There is nothing like the scent of pine amidst the quiet of an alpine lake or a clear sky speckled with stars against snow-capped mountains. But even the most spectacular sights won’t make up for a miserable night camping in cold weather or freezing temperatures. Whether you’re cross-country skiing or backpacking by snowshoe, don’t be ill-prepared. Get the gear you need to stay warm and endure those subzero winter extremes. Here’s how to make your adventure more about comfort and less about battling the cold.
Essential Cold-Weather Camping Gear Checklist
- Closed-cell foam sleeping pad
- Coupler strap (and a buddy)
- Sleeping bag with an appropriate lower-limit temperature rating
- Synthetic or wool base layers
- Socks, gloves, and a technical cold-weather hat
- Grooved wind-resistant tent stakes
- Nutrient-dense snacks
- Reusable straw
- Tent brush
- Urination device (FUD) for the ladies
- Bottle insulator
- Stainless steel water bottle
1. Always Check Weather Conditions and Hazards
Know before you go. This is the golden rule for any outdoor activity: check the conditions. Besides knowing the extreme temperatures you may be up against (think cold-weather desert fluctuations), stay on top of approaching weather systems and weather trends for the season and region, and research recent changes in terrain, trail closures, or similar hazards. Consider contacting the closest ranger station to stay current. Always establish a trip plan and inform appropriate parties of your whereabouts and anticipated return.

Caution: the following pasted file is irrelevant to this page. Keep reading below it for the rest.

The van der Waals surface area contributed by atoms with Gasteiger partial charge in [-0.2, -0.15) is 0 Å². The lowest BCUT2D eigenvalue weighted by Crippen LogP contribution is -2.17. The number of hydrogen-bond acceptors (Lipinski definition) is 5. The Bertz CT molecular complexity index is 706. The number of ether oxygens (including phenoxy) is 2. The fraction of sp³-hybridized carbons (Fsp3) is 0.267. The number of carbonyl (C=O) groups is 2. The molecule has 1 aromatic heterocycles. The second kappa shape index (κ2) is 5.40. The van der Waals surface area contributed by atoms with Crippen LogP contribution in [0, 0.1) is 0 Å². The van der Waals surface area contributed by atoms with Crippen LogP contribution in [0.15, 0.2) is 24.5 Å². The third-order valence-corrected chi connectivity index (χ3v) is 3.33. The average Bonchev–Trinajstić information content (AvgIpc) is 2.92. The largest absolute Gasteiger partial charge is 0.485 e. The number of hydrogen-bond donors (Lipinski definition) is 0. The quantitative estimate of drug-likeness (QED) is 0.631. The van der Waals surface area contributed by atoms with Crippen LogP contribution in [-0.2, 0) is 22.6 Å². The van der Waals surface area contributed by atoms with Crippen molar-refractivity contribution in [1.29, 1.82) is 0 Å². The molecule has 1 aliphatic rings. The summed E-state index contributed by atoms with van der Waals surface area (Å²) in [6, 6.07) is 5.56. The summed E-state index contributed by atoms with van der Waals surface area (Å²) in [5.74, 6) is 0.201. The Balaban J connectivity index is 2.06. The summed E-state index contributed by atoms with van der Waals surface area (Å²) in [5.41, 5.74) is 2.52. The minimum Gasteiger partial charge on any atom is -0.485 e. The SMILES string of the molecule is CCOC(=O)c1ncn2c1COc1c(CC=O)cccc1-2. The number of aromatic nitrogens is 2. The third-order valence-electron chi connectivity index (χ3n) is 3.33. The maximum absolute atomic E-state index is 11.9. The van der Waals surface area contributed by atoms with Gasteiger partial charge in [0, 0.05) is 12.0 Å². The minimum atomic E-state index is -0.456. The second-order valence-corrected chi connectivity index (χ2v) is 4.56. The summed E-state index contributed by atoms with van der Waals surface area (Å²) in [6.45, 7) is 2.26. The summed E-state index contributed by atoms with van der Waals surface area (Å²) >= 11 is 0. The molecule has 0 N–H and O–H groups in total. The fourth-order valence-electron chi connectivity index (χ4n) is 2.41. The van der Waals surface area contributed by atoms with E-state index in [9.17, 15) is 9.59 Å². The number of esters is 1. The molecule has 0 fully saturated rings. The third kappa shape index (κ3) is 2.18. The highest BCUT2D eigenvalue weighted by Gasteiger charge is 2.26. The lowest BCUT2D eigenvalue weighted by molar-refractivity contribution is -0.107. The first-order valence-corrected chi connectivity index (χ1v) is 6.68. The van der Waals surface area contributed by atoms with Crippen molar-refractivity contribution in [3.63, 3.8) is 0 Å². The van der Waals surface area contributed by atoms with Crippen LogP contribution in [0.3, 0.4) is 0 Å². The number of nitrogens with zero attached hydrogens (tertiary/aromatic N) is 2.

2. Secure Your Campsite and Flatten Your Sleeping Surface
Once you’ve secured a location that’s reasonably dry, flat, and protected from the elements, set up your tent. If conditions allow, clear away any snow to expose the dirt and flatten the site with your tools or boots. Climb into your tent, and use your knees to smooth out the ground area were you’ll be sleeping. “Don’t wait until later to do this,” says polar explorer and all-around cold expert Eric Larsen.
“Once the snow melts and refreezes, it’s hard to manipulate. I also create a shallow trough for myself so I don’t roll around.” This shaping technique helps to reduce ambient space and potential heat loss from cold exposure, which could make for a miserable night or subject an individual to the early stages of hypothermia or frostbite.